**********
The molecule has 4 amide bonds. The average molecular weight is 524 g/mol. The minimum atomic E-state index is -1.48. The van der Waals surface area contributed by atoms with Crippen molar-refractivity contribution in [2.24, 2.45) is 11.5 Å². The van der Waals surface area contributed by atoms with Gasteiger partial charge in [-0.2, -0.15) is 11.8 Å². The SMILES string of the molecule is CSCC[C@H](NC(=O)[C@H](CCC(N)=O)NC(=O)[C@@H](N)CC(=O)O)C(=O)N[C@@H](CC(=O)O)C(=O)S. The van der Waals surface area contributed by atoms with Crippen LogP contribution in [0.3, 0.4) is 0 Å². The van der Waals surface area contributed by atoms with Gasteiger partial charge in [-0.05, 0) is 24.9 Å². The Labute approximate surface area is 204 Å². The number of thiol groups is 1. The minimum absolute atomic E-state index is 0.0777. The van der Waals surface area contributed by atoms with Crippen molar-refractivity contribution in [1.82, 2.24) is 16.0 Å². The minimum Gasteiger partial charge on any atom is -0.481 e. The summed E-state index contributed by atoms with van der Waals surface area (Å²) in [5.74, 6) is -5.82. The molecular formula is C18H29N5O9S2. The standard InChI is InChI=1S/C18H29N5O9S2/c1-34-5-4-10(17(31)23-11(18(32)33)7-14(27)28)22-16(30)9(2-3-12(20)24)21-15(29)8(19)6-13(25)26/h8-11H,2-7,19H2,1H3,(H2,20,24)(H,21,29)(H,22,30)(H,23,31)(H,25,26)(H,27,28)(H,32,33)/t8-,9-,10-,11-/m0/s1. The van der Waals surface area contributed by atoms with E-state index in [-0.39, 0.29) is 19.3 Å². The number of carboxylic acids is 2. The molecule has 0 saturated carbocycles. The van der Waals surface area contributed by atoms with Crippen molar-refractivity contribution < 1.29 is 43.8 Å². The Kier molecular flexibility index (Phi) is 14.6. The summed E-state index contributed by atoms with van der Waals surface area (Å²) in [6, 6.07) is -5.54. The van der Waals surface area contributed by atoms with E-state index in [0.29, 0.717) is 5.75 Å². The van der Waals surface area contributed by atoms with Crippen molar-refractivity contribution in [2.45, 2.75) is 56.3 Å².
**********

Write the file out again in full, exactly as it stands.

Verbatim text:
The molecule has 4 amide bonds. The average molecular weight is 524 g/mol. The minimum atomic E-state index is -1.48. The van der Waals surface area contributed by atoms with Crippen molar-refractivity contribution in [2.24, 2.45) is 11.5 Å². The van der Waals surface area contributed by atoms with Gasteiger partial charge in [-0.2, -0.15) is 11.8 Å². The SMILES string of the molecule is CSCC[C@H](NC(=O)[C@H](CCC(N)=O)NC(=O)[C@@H](N)CC(=O)O)C(=O)N[C@@H](CC(=O)O)C(=O)S. The van der Waals surface area contributed by atoms with Crippen LogP contribution in [0.3, 0.4) is 0 Å². The van der Waals surface area contributed by atoms with Gasteiger partial charge in [-0.05, 0) is 24.9 Å². The Labute approximate surface area is 204 Å². The number of thiol groups is 1. The minimum absolute atomic E-state index is 0.0777. The van der Waals surface area contributed by atoms with Crippen molar-refractivity contribution in [1.82, 2.24) is 16.0 Å². The minimum Gasteiger partial charge on any atom is -0.481 e. The summed E-state index contributed by atoms with van der Waals surface area (Å²) in [5.74, 6) is -5.82. The molecular formula is C18H29N5O9S2. The standard InChI is InChI=1S/C18H29N5O9S2/c1-34-5-4-10(17(31)23-11(18(32)33)7-14(27)28)22-16(30)9(2-3-12(20)24)21-15(29)8(19)6-13(25)26/h8-11H,2-7,19H2,1H3,(H2,20,24)(H,21,29)(H,22,30)(H,23,31)(H,25,26)(H,27,28)(H,32,33)/t8-,9-,10-,11-/m0/s1. The van der Waals surface area contributed by atoms with E-state index in [-0.39, 0.29) is 19.3 Å². The number of carboxylic acids is 2. The molecule has 0 saturated carbocycles. The van der Waals surface area contributed by atoms with Crippen molar-refractivity contribution < 1.29 is 43.8 Å². The Kier molecular flexibility index (Phi) is 14.6. The summed E-state index contributed by atoms with van der Waals surface area (Å²) in [6, 6.07) is -5.54. The van der Waals surface area contributed by atoms with E-state index in [0.29, 0.717) is 5.75 Å². The van der Waals surface area contributed by atoms with Crippen molar-refractivity contribution in [2.45, 2.75) is 56.3 Å².